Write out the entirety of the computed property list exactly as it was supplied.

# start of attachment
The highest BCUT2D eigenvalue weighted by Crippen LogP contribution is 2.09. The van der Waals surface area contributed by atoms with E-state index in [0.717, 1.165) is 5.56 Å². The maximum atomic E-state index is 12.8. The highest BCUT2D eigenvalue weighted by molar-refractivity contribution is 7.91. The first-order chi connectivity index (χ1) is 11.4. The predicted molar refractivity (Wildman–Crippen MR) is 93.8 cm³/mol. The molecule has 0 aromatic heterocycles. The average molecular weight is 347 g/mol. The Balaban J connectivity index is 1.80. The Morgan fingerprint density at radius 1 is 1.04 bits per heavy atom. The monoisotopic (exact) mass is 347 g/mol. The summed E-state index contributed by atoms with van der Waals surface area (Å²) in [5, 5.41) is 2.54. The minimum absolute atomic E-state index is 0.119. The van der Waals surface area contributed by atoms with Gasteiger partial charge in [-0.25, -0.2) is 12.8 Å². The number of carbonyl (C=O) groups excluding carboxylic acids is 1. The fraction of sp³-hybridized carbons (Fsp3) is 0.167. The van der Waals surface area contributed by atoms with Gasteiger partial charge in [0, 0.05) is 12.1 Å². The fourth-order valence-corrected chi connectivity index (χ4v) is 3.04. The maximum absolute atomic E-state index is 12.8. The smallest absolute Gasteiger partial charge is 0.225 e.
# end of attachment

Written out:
The highest BCUT2D eigenvalue weighted by Crippen LogP contribution is 2.09. The van der Waals surface area contributed by atoms with E-state index in [0.717, 1.165) is 5.56 Å². The maximum atomic E-state index is 12.8. The highest BCUT2D eigenvalue weighted by molar-refractivity contribution is 7.91. The first-order chi connectivity index (χ1) is 11.4. The predicted molar refractivity (Wildman–Crippen MR) is 93.8 cm³/mol. The molecule has 0 aromatic heterocycles. The average molecular weight is 347 g/mol. The Balaban J connectivity index is 1.80. The Morgan fingerprint density at radius 1 is 1.04 bits per heavy atom. The monoisotopic (exact) mass is 347 g/mol. The summed E-state index contributed by atoms with van der Waals surface area (Å²) in [5, 5.41) is 2.54. The minimum absolute atomic E-state index is 0.119. The van der Waals surface area contributed by atoms with Gasteiger partial charge in [-0.25, -0.2) is 12.8 Å². The number of carbonyl (C=O) groups excluding carboxylic acids is 1. The fraction of sp³-hybridized carbons (Fsp3) is 0.167. The van der Waals surface area contributed by atoms with Gasteiger partial charge in [0, 0.05) is 12.1 Å². The fourth-order valence-corrected chi connectivity index (χ4v) is 3.04. The maximum absolute atomic E-state index is 12.8. The smallest absolute Gasteiger partial charge is 0.225 e.